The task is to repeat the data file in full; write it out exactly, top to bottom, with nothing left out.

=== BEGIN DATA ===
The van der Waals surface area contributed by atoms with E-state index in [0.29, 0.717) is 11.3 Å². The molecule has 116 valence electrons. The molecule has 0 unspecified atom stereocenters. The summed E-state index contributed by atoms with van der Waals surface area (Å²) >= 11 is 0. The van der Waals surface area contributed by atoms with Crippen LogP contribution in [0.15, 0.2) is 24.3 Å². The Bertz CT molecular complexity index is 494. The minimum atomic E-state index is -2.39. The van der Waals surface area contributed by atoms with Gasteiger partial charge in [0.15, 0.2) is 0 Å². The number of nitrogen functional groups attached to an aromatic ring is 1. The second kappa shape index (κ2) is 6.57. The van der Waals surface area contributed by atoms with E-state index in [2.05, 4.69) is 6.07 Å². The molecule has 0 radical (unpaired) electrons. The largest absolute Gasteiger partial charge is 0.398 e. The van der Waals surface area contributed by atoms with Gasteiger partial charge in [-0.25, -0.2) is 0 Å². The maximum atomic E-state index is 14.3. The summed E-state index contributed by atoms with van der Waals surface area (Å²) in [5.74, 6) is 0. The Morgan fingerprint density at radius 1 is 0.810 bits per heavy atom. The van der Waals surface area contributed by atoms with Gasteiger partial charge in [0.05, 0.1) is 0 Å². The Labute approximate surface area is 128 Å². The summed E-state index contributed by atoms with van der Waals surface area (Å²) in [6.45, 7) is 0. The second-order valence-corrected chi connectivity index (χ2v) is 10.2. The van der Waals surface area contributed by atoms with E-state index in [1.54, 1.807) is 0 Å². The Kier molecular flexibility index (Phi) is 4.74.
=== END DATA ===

The van der Waals surface area contributed by atoms with E-state index in [0.29, 0.717) is 11.3 Å². The molecule has 116 valence electrons. The molecule has 0 unspecified atom stereocenters. The summed E-state index contributed by atoms with van der Waals surface area (Å²) >= 11 is 0. The van der Waals surface area contributed by atoms with Crippen LogP contribution in [0.15, 0.2) is 24.3 Å². The Bertz CT molecular complexity index is 494. The minimum atomic E-state index is -2.39. The van der Waals surface area contributed by atoms with Gasteiger partial charge in [0.15, 0.2) is 0 Å². The number of nitrogen functional groups attached to an aromatic ring is 1. The second kappa shape index (κ2) is 6.57. The van der Waals surface area contributed by atoms with E-state index in [2.05, 4.69) is 6.07 Å². The molecule has 0 radical (unpaired) electrons. The largest absolute Gasteiger partial charge is 0.398 e. The van der Waals surface area contributed by atoms with Gasteiger partial charge in [-0.25, -0.2) is 0 Å². The maximum atomic E-state index is 14.3. The summed E-state index contributed by atoms with van der Waals surface area (Å²) in [5.74, 6) is 0. The Morgan fingerprint density at radius 1 is 0.810 bits per heavy atom. The van der Waals surface area contributed by atoms with Gasteiger partial charge in [0.05, 0.1) is 0 Å². The Labute approximate surface area is 128 Å². The summed E-state index contributed by atoms with van der Waals surface area (Å²) in [6.45, 7) is 0. The second-order valence-corrected chi connectivity index (χ2v) is 10.2. The van der Waals surface area contributed by atoms with E-state index in [1.54, 1.807) is 0 Å². The Kier molecular flexibility index (Phi) is 4.74.